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Dan Hughes


Director of International R&D

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Top five needs for employees to perform at their best

Dan Hughes from PSI Services examines the top five needs for employees to perform at their best, and how leaders can help meet them.

Leaders play a critical role in how employees feel at work. The combined results across hundreds of scientific studies has shown that a positive leadership style, and a constructive relationship between leaders and individual team members, are associated with greater feelings of trust, engagement, commitment, and psychological safety. Conversely, toxic or hostile leadership behaviours can have the opposing effect – eroding job satisfaction and well-being.

Why feelings matter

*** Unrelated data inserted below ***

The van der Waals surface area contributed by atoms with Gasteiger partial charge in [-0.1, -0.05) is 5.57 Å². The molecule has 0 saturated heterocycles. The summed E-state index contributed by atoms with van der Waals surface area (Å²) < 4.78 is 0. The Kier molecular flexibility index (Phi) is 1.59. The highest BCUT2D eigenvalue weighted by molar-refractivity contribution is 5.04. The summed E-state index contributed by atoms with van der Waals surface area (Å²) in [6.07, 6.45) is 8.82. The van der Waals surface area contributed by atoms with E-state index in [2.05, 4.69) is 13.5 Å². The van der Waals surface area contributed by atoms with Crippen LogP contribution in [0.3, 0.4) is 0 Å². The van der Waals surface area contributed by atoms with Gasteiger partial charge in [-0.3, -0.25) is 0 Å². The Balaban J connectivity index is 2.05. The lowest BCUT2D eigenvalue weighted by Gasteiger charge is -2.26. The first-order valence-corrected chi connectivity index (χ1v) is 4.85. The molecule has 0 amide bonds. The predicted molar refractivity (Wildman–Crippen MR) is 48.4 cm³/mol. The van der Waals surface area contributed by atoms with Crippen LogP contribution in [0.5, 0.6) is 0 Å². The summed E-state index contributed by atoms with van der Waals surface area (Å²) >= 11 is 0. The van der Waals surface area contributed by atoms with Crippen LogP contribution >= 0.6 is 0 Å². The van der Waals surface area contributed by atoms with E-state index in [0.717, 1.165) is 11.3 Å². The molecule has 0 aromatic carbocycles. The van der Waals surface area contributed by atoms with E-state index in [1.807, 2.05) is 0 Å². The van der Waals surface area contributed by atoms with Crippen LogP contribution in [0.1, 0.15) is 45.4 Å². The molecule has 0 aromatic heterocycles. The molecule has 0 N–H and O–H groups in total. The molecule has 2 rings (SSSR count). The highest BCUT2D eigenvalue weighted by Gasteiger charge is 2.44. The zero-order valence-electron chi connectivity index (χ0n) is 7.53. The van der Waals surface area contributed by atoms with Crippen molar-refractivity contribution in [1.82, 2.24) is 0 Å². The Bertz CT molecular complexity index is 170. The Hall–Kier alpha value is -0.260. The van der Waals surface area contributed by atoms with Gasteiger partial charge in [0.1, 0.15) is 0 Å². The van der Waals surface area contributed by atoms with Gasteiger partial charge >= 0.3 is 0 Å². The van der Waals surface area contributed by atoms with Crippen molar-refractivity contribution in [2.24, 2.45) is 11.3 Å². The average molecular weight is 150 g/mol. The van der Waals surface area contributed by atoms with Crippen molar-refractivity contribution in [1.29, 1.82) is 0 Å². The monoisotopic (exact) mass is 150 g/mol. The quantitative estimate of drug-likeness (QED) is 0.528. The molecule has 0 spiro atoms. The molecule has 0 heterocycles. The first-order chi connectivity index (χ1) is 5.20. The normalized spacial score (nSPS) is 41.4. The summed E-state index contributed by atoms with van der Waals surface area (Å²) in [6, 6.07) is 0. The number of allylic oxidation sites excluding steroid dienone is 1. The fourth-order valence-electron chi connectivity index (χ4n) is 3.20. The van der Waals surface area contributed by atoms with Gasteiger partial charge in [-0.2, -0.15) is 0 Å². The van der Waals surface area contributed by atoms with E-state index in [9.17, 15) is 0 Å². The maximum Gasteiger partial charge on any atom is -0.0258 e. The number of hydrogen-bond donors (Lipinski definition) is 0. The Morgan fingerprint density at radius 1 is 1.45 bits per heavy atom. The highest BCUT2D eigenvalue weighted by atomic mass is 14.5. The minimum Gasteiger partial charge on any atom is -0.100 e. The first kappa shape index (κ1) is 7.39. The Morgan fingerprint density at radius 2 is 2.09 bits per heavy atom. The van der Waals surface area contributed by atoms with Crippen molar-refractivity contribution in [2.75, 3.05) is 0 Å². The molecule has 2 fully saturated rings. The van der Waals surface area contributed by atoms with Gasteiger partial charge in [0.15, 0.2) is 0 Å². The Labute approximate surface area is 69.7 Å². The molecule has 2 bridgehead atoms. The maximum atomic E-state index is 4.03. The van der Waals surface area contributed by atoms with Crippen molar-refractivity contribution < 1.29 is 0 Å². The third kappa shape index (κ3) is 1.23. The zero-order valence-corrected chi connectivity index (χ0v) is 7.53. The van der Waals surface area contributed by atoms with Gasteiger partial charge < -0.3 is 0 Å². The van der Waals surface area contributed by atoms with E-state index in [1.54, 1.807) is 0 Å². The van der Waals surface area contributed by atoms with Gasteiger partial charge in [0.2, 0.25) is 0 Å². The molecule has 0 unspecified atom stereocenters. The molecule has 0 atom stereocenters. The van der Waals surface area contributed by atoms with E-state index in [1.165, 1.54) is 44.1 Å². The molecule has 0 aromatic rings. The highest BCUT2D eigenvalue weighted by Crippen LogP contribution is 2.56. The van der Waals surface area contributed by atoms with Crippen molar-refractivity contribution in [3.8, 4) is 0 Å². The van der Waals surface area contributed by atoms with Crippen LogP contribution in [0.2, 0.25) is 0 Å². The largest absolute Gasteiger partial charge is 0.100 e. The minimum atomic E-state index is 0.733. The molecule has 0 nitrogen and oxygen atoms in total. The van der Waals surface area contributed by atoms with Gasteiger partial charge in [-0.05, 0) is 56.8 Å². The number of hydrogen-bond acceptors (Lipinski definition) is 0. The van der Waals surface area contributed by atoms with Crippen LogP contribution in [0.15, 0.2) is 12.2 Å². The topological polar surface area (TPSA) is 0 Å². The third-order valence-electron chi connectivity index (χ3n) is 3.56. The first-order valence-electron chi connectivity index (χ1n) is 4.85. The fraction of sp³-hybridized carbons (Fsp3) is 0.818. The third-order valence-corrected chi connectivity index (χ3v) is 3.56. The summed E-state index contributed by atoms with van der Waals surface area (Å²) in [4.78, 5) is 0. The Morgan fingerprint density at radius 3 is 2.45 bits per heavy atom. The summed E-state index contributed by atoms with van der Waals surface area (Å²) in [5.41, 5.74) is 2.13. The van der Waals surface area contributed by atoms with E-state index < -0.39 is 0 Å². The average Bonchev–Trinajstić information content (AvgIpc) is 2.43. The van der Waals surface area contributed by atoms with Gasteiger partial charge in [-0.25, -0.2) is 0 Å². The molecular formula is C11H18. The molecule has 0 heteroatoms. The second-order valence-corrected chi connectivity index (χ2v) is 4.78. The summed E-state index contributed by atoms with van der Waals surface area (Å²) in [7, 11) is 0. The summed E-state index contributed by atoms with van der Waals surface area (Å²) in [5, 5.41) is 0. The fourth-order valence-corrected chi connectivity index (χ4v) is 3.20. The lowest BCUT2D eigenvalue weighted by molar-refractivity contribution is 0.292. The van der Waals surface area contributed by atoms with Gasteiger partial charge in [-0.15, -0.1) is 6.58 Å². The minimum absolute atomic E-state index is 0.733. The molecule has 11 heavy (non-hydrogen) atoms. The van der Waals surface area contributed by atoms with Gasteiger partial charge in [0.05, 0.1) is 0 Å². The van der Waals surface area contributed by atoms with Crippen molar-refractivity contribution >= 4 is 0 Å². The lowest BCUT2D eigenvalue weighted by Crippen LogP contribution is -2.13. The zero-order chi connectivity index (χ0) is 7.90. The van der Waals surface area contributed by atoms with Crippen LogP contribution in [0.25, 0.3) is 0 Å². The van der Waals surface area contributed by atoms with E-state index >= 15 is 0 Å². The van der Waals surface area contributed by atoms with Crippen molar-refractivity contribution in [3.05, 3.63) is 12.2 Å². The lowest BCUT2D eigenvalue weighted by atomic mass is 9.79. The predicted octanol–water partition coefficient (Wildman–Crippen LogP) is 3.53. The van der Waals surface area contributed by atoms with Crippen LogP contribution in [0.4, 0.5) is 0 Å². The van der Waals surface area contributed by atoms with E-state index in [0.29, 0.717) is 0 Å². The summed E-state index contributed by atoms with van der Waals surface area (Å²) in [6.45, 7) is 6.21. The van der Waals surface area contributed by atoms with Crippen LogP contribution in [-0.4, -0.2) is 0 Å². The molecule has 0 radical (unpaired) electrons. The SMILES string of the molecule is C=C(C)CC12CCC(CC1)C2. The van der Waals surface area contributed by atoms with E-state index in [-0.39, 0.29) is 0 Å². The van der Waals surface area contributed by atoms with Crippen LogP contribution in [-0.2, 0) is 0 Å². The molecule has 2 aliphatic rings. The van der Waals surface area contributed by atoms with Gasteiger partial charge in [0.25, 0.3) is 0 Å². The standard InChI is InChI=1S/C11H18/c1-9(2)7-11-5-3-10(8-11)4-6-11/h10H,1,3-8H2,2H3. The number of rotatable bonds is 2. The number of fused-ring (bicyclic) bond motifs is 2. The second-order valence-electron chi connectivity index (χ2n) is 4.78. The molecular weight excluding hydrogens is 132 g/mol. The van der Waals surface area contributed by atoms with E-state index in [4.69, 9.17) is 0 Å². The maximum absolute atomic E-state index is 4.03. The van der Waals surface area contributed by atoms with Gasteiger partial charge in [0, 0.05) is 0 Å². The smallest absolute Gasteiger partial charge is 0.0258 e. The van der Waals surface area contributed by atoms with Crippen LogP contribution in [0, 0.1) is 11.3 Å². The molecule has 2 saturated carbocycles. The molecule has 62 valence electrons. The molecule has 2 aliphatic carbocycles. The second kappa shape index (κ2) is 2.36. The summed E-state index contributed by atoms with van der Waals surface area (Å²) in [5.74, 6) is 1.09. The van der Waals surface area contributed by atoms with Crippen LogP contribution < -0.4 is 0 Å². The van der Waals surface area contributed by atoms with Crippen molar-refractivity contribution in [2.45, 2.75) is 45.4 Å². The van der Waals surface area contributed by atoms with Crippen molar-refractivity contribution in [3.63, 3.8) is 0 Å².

How employees feel is an important issue for organisations. When employees are engaged and committed, they are more likely to be productive, proactive, and stay in the organisation. This is potentially even more critical than ever right now, due to growing concerns about the ‘Great Resignation’, with one recent survey revealing that almost a quarter of UK workers indicated they were planning to move jobs within the next six months.
When employees are engaged and committed, they are more likely to be productive and proactive.
So, how do people need to feel to perform at their best, and do leaders recognise what people need? Furthermore, how can leaders enable people to feel optimal at work more often?

Findings from an international research study